software engineering

base64 encode explained

By Adam K Dean on

This is from a kata I recently completed at codewars. I've used base64 a lot but never have I delved into it enough to understand exactly what goes on. So I took the time to explain via inline comments. I hope you enjoy reading it as much as I enjoyed writing it. Part 2 - base64 decode explained.

String.prototype.toBase64 = function () {  
  const base64chars = 'ABCDEFGHIJKLMNOPQRSTUVWXYZabcdef' +

  let plaintext = this,
      result = '',
      padding = '';

  // step 1. ensure that the string is a multiple of three chars
  if (plaintext.length % 3 > 0) {
    for(let count = 0; count < 3; count++) {
      padding += '=';
      plaintext += '\0';

  // step 2. iterate over the input string, three chars at a time
  for (let i = 0; i < plaintext.length; i += 3) {
    // step 3. take three 8-bit (ASCII) chars, and store
    //         them as one single 24-bit number
    // 00000000 8-bit (1 byte)
    // 00000000 00000000 00000000 24-bit (3 bytes)
    // we'll bitshift the first number two bytes (16 bits)
    // we'll bitshift the second number one byte (8 bits)
    // and we'll pop the other number into the third byte
    // 00000000 <------- -------- first char << 16
    //          00000000 <------- second char << 8
    //                   00000000 third char (no shift)    
    const a = plaintext.charCodeAt(i) << 16;
    const b = plaintext.charCodeAt(i + 1) << 8;
    const c = plaintext.charCodeAt(i + 2);
    const n = a + b + c;

    // step 4. separate this 24-bit number into four 6-bit numbers
    // we'll do this by shifting to the right (with zero pad >>>)
    // and then doing a logical AND (&) to strip everything after 
    // the first (right most) six bits
    // e.g.   00001111 00000101 00001010
    // to     |----||- ---||--- -||----|
    //         d     e      f      g
    // >>> 18 00000000 00000000 00000011
    // & 63   00000000 00000000 00111111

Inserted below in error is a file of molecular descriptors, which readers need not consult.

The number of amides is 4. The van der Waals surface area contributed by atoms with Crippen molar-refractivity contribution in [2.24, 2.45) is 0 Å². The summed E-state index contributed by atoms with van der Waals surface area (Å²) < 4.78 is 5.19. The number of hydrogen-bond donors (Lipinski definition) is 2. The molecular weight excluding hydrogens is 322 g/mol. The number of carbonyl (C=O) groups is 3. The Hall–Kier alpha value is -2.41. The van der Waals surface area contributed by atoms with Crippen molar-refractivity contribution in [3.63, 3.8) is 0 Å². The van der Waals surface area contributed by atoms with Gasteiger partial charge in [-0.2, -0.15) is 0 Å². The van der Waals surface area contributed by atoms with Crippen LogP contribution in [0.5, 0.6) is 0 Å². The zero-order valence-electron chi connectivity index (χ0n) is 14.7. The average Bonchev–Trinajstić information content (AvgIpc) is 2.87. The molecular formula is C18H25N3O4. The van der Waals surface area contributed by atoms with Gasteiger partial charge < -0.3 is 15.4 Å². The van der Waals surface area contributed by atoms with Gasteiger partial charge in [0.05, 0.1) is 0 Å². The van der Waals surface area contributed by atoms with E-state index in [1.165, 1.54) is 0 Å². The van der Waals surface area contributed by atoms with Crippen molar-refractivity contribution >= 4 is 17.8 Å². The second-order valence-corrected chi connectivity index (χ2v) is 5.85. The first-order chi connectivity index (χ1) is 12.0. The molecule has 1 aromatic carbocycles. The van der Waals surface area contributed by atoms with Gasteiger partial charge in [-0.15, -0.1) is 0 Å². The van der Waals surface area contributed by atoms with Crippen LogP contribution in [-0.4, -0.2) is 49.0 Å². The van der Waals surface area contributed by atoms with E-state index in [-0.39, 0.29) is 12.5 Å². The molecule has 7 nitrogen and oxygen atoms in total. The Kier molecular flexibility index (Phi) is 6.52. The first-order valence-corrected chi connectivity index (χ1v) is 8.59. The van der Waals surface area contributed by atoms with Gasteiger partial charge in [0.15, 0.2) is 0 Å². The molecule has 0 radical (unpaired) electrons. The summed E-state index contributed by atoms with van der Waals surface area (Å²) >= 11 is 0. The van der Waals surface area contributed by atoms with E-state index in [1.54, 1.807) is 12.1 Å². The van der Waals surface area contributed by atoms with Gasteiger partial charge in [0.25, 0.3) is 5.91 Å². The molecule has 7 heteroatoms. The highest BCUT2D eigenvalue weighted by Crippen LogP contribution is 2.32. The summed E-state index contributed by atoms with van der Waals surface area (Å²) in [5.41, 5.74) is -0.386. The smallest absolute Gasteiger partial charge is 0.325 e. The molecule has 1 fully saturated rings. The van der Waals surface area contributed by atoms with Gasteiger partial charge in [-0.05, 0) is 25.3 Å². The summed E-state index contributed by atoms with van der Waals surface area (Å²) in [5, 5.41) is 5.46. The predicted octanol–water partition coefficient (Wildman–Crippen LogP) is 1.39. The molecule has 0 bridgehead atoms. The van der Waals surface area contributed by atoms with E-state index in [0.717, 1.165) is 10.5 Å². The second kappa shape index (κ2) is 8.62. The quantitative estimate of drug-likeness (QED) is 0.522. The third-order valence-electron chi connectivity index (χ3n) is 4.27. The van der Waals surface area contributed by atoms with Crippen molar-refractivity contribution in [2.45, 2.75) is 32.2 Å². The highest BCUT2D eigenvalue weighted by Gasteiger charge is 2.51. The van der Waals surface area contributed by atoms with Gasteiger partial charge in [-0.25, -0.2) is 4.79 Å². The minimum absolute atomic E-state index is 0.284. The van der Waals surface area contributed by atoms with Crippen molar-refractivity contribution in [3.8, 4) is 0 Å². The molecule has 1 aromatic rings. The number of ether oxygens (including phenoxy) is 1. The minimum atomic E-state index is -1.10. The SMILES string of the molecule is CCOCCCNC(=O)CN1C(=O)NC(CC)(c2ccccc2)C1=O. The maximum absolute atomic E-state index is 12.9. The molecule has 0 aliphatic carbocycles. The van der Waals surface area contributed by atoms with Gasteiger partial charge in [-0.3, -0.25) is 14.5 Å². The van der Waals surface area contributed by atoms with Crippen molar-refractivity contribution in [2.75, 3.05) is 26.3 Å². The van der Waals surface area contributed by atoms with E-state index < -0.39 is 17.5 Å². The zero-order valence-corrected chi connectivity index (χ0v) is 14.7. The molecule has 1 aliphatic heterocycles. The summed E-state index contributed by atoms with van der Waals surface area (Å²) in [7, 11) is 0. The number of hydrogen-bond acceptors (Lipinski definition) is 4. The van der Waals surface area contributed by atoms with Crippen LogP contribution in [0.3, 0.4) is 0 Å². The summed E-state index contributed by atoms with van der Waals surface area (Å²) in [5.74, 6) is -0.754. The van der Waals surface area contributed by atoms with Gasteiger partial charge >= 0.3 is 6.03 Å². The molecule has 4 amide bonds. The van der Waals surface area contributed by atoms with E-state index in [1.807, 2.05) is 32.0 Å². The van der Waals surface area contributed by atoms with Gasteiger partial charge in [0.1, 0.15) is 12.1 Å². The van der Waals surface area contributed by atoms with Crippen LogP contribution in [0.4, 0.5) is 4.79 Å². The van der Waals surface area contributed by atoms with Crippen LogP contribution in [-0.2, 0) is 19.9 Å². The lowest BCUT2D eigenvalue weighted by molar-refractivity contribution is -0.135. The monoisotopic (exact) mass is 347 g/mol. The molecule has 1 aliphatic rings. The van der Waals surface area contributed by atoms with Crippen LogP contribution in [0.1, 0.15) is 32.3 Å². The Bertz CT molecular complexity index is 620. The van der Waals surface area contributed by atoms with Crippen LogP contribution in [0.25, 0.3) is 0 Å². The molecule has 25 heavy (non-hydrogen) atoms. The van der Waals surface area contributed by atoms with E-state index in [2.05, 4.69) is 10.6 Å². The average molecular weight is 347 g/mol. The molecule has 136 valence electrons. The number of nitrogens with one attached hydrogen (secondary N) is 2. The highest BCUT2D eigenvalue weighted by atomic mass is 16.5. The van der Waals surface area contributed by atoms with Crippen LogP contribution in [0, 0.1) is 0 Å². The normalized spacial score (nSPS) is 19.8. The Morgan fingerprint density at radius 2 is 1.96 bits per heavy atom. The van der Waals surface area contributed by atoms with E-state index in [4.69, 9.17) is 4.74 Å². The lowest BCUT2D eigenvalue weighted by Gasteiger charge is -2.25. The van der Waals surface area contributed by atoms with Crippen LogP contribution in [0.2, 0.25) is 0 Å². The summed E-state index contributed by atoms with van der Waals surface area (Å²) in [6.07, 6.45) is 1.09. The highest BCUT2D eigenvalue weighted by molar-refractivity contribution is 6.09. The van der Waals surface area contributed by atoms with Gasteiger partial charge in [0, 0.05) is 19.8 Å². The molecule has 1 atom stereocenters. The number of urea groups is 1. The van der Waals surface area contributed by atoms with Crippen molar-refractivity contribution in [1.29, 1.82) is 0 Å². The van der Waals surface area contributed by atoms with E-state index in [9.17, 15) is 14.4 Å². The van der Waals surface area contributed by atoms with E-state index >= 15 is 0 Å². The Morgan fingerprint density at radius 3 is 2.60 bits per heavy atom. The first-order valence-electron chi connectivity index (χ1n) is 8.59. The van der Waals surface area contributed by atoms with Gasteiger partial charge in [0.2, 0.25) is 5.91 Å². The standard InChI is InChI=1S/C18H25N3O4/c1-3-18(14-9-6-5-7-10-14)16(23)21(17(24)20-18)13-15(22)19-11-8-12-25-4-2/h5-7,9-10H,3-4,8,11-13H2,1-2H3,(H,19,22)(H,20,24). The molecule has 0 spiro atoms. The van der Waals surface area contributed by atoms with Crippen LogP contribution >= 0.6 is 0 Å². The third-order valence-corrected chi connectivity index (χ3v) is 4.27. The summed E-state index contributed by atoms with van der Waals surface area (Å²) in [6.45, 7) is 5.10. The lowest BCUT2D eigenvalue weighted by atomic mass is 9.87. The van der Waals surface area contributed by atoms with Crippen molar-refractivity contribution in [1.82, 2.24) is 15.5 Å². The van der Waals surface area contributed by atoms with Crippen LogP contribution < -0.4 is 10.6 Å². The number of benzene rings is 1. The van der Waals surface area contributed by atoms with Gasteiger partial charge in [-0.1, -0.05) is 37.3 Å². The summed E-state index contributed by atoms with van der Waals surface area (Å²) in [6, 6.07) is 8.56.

// d =    00000000 00000000 00000011
    // >>> 12 00000000 00000000 11110000 
    // & 63   00000000 00000000 00111111
    // e =    00000000 00000000 00110000
    // >>> 6  00000000 00111100 00010100 
    // & 63   00000000 00000000 00111111
    // f =    00000000 00000000 00010100
    // noop   00001111 00000101 00001010
    // & 63   00000000 00000000 00111111
    // g =    00000000 00000000 00001010
    const d = (n >>> 18) & 63;
    const e = (n >>> 12) & 63;
    const f = (n >>> 6) & 63;
    const g = n & 63;

    // step 5. use the four 6-bit numbers as indices to pluck
    //         chars from our char array above, and add to the
    //         result string, before continuing with the loop
    // this works because a 6-bit number is 0-63, and we have
    // 64 characters above. Therefore, we can pluck out chars
    result += base64chars[d];
    result += base64chars[e];
    result += base64chars[f];
    result += base64chars[g];

  // step 6. finally, we'll remove the zero pad we added above
  //         and add the actual padding, then return this string
  return result.substring(0, result.length - padding.length) + padding;

Clutter free Unity/VSCode

By Adam K Dean on

So, it's 2016. It's been over two months since my last post. I've just been so busy recently, with work being emotionally tiring and with a baby on the way, I've just been busy with real life and not really had much chance to do much else. I've decided that I need to enjoy programming. I need to use my ability for good. So I'm going to make games.